Global Marketing

Drawing in the Customer

Have you ever wondered how that cute pair of jeans showed up on your Facebook profile?  Or the handbag you looked at earlier in the day? The answer is behavioral marketing.  In today's world, marketers can use consumer behavior to make a detailed, focused marketing campaign for each user.  This is done by using your search history, IP address, and cookies.  I went onto my Facebook page and looked at what sponsored ads were featured on my page: apartments/houses, bridesmaid dresses, and phone cases.  The first is likely based on my search history for the past two years as I was looking for a new apartment. The second is because I have been looking at dresses for my best friend’s wedding, and the third is because I bought a new phone case from Casetify recently. These companies used my previous browsing history to make targeted promotions.

Search and shopping cart information can be used for retargeting, letting someone know they left an item in their cart and/or offering other items they may like based on “previously viewed” products.  Demographic targeting is another way to use information received from internet searches to sort people by age, gender, geography, race, religion, education, etc. People can be bucketed into homogenous groups, and when a person fits certain parameters, an advertisement that should appeal to them will appear.  Let's use Pepsi advertisements as an example for demographic targeting.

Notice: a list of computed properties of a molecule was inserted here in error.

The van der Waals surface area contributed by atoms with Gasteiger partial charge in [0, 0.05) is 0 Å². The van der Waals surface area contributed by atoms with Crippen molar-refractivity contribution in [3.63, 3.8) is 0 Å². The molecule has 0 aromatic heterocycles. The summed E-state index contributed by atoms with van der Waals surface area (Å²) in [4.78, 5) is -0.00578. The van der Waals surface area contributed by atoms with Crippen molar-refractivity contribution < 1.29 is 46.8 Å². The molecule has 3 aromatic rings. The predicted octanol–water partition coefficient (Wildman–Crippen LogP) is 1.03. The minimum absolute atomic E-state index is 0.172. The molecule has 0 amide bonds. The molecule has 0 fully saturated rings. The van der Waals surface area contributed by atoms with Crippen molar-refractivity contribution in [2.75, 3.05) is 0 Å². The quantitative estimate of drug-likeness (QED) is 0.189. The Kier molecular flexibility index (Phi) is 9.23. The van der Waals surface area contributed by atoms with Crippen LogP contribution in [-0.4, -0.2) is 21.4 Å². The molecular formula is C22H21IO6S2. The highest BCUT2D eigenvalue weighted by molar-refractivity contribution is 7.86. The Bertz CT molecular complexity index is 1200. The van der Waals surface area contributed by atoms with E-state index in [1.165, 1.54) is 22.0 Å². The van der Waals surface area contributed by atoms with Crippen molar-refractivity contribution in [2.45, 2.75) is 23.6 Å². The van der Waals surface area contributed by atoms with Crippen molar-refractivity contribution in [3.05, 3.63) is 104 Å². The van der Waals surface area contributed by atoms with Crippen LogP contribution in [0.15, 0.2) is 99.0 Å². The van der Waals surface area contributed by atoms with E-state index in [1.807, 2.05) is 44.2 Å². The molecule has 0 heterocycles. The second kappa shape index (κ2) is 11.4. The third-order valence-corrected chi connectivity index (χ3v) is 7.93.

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This picture is targeting all young adults who have an active lifestyle. The liveliness in this photo will stand out to a younger crowd, and the use of multiple activities will allow this advertisement to appeal to a wide range of people.

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Just by looking at the above advertisement, one can easily determine that this is targeted toward different demographic than the previous ad.  It is still geared towards young adults, but it’s focused on people who are interested in activism and environmental friendly practices.

While I can continue along this route, I want to switch gears and take a look at how culture affects Pepsi’s advertisements.

This is an advertisement from India.  In theory, it could be used across geographies to target people who enjoy soccer.  However, the celebrity featured above is Ranbir Kapoor, an Indian actor and film producer for Bollywood.  Due to his specific audience, this advertisement will draw a bigger audience in India, and other Indian communities.

Based on search history, Pepsi and other companies can target the market based on consumer behavior.  This allows marketers to better understand their customers and help anticipate their needs. Use of targeted data gets at least a 50% better response rate than non-targeted data.

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What other factors do you think are important when looking at behavioral segmentation?